This article on the King’s South Africa Medal will explain how a soldier qualified for the medal and where to find its records. I have written a guide to the Queen’s South Africa Medal and articles to help you research soldiers who served in the British Army:
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The King’s South Africa Medal
The King’s South Africa Medal was authorized by Army Order 232 of 1902 and was awarded to those who had served for 18 months in South Africa during the Boer War. The medal had two possible clasps and the majority of those who qualified for the medal were awarded both the South Africa 1901 and South Africa 1902 clasps. The King’s South Africa Medal was never awarded on its own and was always accompanied by the Queen’s South Africa Medal. The Army Order stated:
(1) His Majesty the King has been graciously pleased to approve that a second war medal, bearing his effigy, shall be granted in recognition of the services rendered by the troops in the later phases of the campaign in South Africa, and to reward those soldiers who, by their long service in the field, have brought the war to a successful termination. This medal will be known as the “King’s South Africa Medal”.
(2) The ribbon will be orange, white and green in three stripes of equal width, and so worn that the green stripe of the ribbon shall be on the right.
(3) Provided the claims are approved by the Commander-in-Chief, the medal, in silver, will be issued to all officers, warrant officers, non-commissioned officers and men of the British, Indian, and Colonial forces; to civilian medical practitioners and others employed with military hospitals in South Africa; and to all nursing sisters, as defined in Army Order 195 of 1901; provided that (a) they were actually serving in South Africa on or after 1st January 1902, and (b) that on that date they had completed eighteen months’ war service, or subsequently completed such service before 1st June, 1902.
(4) In interpreting this rule the actual period of absence from duty either at home or in South Africa on account of wounds or sickness directly attributable to service in the field will be allowed to count, to make up the period of eighteen months.
(5) The medal will also be granted to officers, warrant-officers, non-commissioned officers, and men who have been invalided by reason of wounds received in action prior to January 1st, 1902, thereby being unable to complete an aggregate service of eighteen months in South Africa, provided they returned and served there for any period between 1st January, 1902, and 31st May, 1902, both dates inclusive.
(6) Two clasps will also be granted: (a) A clasp ‘South Africa, 1901,’ to all who served in South Africa between 1st January, 1901, and 31st December, 1901, both dates inclusive. (b) A clasp ‘South Africa, 1902,’ to all who served in South Africa between 1st January, 1902, and 31st May 1902, both dates inclusive.
Photograph kindly provided by Jacqui Kirk.
King’s South Africa Medal Clasps
There were two clasps which could be awarded with the King’s South Africa Medal, South Africa 1901 and South Africa 1902. The medal was always issued with clasps except to a number of nursing sisters. A small number of men qualified for just the 1902 South Africa bar if they had been wounded and invalided out of South Africa prior to 1 January 1902 but returned between 1 January and 31 May 1902 and completed a total of 18 months service.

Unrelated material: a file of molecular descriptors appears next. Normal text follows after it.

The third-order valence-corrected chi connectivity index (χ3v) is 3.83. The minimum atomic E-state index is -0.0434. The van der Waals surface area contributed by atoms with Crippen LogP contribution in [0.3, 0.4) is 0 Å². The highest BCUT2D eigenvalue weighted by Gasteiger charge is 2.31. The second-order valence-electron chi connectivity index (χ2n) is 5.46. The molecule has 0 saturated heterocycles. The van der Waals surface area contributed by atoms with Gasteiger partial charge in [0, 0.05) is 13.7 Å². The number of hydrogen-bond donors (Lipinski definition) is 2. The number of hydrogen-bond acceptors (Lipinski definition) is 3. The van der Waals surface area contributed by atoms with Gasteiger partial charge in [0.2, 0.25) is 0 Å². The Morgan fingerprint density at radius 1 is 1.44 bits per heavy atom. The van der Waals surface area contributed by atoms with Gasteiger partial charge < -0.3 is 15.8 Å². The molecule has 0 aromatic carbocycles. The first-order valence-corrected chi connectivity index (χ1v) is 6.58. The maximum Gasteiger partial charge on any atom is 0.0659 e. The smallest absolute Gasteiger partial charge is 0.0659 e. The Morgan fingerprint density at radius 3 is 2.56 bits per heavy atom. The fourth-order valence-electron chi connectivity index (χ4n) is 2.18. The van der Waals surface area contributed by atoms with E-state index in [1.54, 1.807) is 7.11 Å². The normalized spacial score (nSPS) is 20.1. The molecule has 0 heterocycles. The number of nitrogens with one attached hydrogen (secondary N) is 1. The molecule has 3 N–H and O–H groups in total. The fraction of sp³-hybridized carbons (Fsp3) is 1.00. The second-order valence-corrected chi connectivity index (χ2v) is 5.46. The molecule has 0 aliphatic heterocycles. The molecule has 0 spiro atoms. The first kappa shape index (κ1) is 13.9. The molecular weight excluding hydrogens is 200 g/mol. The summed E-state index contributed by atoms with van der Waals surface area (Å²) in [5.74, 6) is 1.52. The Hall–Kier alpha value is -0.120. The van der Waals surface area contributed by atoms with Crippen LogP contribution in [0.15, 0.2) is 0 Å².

South Africa 1901: Those who served in South Africa between 1 January and 31 December 1901.
South Africa 1902: Those who served in South Africa between 1 January and 31 May 1902.
Records for the King’s South Africa Medal
The medal rolls for the King’s South Africa Medal can be downloaded for free from the National Archives by clicking on the link below. The series you will be searching is WO 100 and make sure you put King’s South Africa in the search bar along with your particular unit e.g. 7th Dragoons. Downloading entire medal rolls is only suitable if you know the soldier qualified for the King’s South Africa Medal and what their unit was.
If you don’t know the unit a soldier served in or you aren’t sure whether they qualified for the medal then I would use Ancestry. Ancestry has a searchable database and you’ll need to search Ancestry’s UK, Military Campaign Medal and Award Rolls, 1793-1949 collection. On the right hand side of the screen for service region click Africa and for service or campaign click South Africa 1899-1902. You can also search via unit.
Description of the King’s South Africa Medal
Obverse: A portrait of King Edward VII looking left with EDWARDSVC VII REX IMPERATOR around the rim.
Reverse: Britannia facing marching soldiers, both British and colonial and a battleship offshore. The words South Africa flank the figure of Britannia.
Size: 36 mm.
Ribbon: 32mm with equal stripes of green, white and yellow.
Naming: Impressed in sans serif capitals. Though, some medals to officers were engraved.
Designer: G. W. de Saulles who also designed the Queen’s South Africa Medal.
A photograph of Major Harold Meyer Griffith who was killed in action during the Cameroon Campaign in 1915. Harold is wearing a Queen’s South Africa and King’s South Africa Medal in the photograph. The King’s South Africa Medal was always worn to the right of the Queen’s South Africa Medal.